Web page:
Thirty-two percent of the Chinese firms have successfully adopted Artificial Intelligence (AI) into their business process, followed by the United States (22 percent) and the European Union (estimated 18 percent), according to a 2019 report from U.S.-based think tank Center for Data Innovation (CDI).
AI research is increasingly gaining traction in a growing number of countries because AI is thought to be the foundation of next generation technology. A lot of hinges on AI development: competitiveness of companies, increase in industrial productivity, protection of national security and solving social challenges.
5G, which is expected to support various kinds of AI applications in the future, is also one of the hottest and most competitive fields today. China, without a doubt, has a leg up on other countries, after a number of European nations adopted its standard and technology as their first choice in 5G deployment.
Far-sighted national strategy
China's strategy for the cutting-edge technologies was set several years ago under the framework of the "13th Five-Year Plan" (2016-2020) and "Made in China 2025," two state-level initiatives supporting the country's technology innovation.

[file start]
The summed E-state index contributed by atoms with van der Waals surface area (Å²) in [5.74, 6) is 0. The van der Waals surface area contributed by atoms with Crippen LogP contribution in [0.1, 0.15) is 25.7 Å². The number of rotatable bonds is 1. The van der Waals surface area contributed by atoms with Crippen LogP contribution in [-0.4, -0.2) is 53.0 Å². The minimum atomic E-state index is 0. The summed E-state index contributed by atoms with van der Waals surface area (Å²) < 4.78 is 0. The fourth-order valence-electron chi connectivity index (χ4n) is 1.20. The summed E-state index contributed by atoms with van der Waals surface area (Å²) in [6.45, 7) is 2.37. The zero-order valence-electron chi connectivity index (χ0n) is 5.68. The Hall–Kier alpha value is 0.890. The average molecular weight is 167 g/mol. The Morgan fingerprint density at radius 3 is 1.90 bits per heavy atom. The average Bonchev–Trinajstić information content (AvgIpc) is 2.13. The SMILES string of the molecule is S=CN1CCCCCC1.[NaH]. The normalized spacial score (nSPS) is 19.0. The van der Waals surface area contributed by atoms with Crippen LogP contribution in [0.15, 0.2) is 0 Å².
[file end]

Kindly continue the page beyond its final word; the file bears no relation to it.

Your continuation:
After losing the battleground in the 1G and 2G eras, playing catch-up in 3G and 4G mobile technologies, China has been invested in the development of the 5G network to be a leading innovator.
In 2013 when the Ministry of Industry and Information Technology (MIIT), along with the National Development and Reform Commission (NDRC) and the Ministry of Science and Technology, jointly founded the IMT-2020 (5G) Promotion Group, companies, telecom operators and tech researchers teamed up with peers from the U.S. Europe, Japan, and South Korea to push forward the formulation of a global unified 5G standard.
In 2017, Chinese Premier Li Keqiang highlighted 5G as one of the emerging industries to be accelerated in his government work report. The same year, the MIIT issued the 5G Development Guidance document to make 5G an important infrastructure for China's economic and social development.
"Chinese operators see their job as implementing government policy, whereas most global telecom companies try to balance competitive factors and will naturally invest at a slower pace," Chris Lane, a research analyst for investment management firm Sanford C. Bernstein, told the MIT Technology Review.
China has already invested over 100 billion U.S. dollars in 4G from 2013 to 2018, according to Goldman Sachs, and is expected to invest another 150 billion U.S. dollars in its 5G network through 2025.
The domestic AI industry has attracted 60 percent of all global investment from 2013 to the first quarter of 2018, a report from Tsinghua University shows. In addition, the MIIT plans to allocate 950 million U.S. dollars annually to fund strategic AI projects.
China's AI market will reach 11.9 billion U.S. dollars by 2023, up from 1.76 billion U.S. dollars in 2018, according to IDC's latest report in May.
But from a comprehensive perspective, China still lags behind in terms of AI basic research, talent pool and hardware development – though this is set to change.